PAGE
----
If you do a lot of portrait retouching, this free toolkit will more than cover the cost of the online subscription.
Dave’s lessons focus on the face and its components.
We’ve all been taught the importance of getting the eyes right. Ever notice how new born babies stare into their parents’ eyes? Psychologists tell us that eye contact is the cornerstone or our interpersonal connections and communications. When we meet people, we look them in the eye. So it makes sense that when most people look at portraits, they look into the subject’s eyes. If they can make a connection, they are drawn into the image. If they cannot, they move on.
For many of us, eye retouching is a struggle — it’s often hard to figure out exactly what the goals are and what tools to use to achieve them.
Dave, inspired by Fay Sirkis, has created a system and set of tools to make this an easy task.
Simply stated, Dave has produced an action that creates a layer for each task we face in retouching eyes.
For each layer, Dave has selected the appropriate tool and settings. For many, the tool is the “right brush” (often one he has created and given us), set to the “right opacity” so that one can paint on the effect or localize it on a mask.
We get a complete brush set — the one’s I like best allow us to remove catchlights and replace them with better ones; to really make things look cool, we can also create a moon — that little curved reflection opposite the catchlight. Lately, I’ve been putting a little “creative confusion” in my images by removing the original catchlights and replacing them with something more “artistic”; I particularly like taking images that were clearly shot in the studio and putting in large “window” catchlights and moons.
Here’s a look at the layer set that I’ve put in a folder called “Eyes”:
Starting at the bottom of the stack we can see the logic in the order of Dave’s approach.
The first step is to clean up the eyes.
Then, if we don’t like the catchlight, we remove it; it will be replaced, later.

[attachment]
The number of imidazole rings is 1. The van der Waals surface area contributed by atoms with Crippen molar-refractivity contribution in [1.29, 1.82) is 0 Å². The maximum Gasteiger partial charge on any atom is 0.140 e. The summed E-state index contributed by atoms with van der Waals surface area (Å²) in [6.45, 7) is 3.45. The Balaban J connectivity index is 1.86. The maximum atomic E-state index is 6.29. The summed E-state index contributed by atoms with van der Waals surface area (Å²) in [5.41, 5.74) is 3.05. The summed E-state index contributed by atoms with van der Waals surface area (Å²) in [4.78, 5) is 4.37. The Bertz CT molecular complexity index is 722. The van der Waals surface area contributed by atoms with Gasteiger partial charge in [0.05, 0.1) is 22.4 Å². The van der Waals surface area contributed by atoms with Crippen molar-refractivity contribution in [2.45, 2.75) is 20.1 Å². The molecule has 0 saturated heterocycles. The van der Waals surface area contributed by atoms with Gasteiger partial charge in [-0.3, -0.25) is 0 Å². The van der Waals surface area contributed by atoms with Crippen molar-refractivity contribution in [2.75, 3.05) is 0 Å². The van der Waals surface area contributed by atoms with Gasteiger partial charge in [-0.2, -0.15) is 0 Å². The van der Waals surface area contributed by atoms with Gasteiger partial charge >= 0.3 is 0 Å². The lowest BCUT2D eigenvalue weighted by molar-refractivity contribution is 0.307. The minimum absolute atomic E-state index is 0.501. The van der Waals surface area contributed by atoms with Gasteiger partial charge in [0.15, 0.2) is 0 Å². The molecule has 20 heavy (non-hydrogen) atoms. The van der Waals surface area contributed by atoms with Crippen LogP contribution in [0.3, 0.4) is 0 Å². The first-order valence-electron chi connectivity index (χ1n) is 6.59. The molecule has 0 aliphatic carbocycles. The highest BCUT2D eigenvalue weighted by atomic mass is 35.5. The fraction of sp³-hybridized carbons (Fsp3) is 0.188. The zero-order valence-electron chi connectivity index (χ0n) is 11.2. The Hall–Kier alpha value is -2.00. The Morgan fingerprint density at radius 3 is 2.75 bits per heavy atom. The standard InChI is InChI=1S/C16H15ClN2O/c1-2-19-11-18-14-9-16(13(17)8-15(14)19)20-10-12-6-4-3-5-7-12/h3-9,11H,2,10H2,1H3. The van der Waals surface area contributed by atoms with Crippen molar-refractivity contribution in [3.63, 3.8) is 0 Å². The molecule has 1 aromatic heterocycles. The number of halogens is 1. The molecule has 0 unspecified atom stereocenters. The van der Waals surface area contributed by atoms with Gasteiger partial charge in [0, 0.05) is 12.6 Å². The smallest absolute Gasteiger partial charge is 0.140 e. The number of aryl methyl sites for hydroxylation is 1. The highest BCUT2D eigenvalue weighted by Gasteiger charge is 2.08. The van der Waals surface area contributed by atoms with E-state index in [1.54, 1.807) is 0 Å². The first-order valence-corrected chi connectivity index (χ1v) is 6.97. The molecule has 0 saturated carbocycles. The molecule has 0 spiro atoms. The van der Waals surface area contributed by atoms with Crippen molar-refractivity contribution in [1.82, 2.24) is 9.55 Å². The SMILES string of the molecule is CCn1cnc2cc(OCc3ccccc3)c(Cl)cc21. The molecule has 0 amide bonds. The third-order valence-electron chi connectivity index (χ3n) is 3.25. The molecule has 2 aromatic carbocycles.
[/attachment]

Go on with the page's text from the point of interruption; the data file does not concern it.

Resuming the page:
Most often, we will want to brighten the eyes; we do this with a curves layer that lightens the entire image and then covers it with a black mask; we paint, in white, on the mask over the part of the eyes we want to be brighter.
We do the same thing with Redness removal — this time using a Hue/Saturation layer set to diminish the amount of red in the eyes.
The Pupil layer allows us to create a nice, dark pupil — and to change its size .
The Iris layer allows us to either boost (saturate) or change the color.
On the Iris Ring layer we use one of Dave’s custom brushes to create a dark ring around the outside of the iris; a little free transform work will get the placement spot on; this ring really makes the eye jump off the page.
In the last two steps, we use more of Dave’s custom brushes to paint in a new catchlight and moon; sometimes I’m pleased with what I’ve captured; in that case, I don’t use the catchlight and moon layers.
At first, I was a bit intimidated. Nine different layers, each with a distinct set of tools and task, I wasn’t sure I’d be able to remember what to do.
Dave was 10 steps ahead of me. Knowing that there would be a learning curve, he created two versions of the same actions — one for beginners and the other for those who have mastered the techniques.
The beginner version — the one I still use even though I could use the advanced — lets us run each layer as a separate step. Push the start button and up comes an instruction window telling us what we will be doing. Push another button and we do it. When done, we go back to the play action button to bring up the next layer. There is no way to make a mistake in this system. It is fool proof.
Here’s an example of how the “Action with Stops and Instructions” guides us through the process:
The tools are all set to the parameters in the box. Once we understand the task, we push the button and do the work. When we are done, we play the next step in the action, get a new layer complete with instruction box. This really could not be any easier.
The “advanced” set is a bit different. Push the Play button and all of the layers appear without the instruction boxes. Once we understand, we can just push through them. (Why do I still use the beginner version? I like the rhythm of reading, doing, and moving on.)
Eye retouching? With Dave’s instructions and actions — a piece of cake. I do it in almost every portrait I retouch.
Dave gives us the tools and knowledge to work on eye brows, eyelashes and eyeliner, skin retouching, lip treatments, teeth whitening, and, as a special treat — the application of digital tattoos. To give you a sense of the nature and style of these lessons, here’s the one on “facial contouring”:
As taken as I am with Dave’s creativity and native teaching skill — I think I’m most impressed by his generosity. Not many instructors would GIVE us these tools — tools most of us are used to paying for. I look forward to taking Dave’s other Kelby Training class – Fantasy Portraits.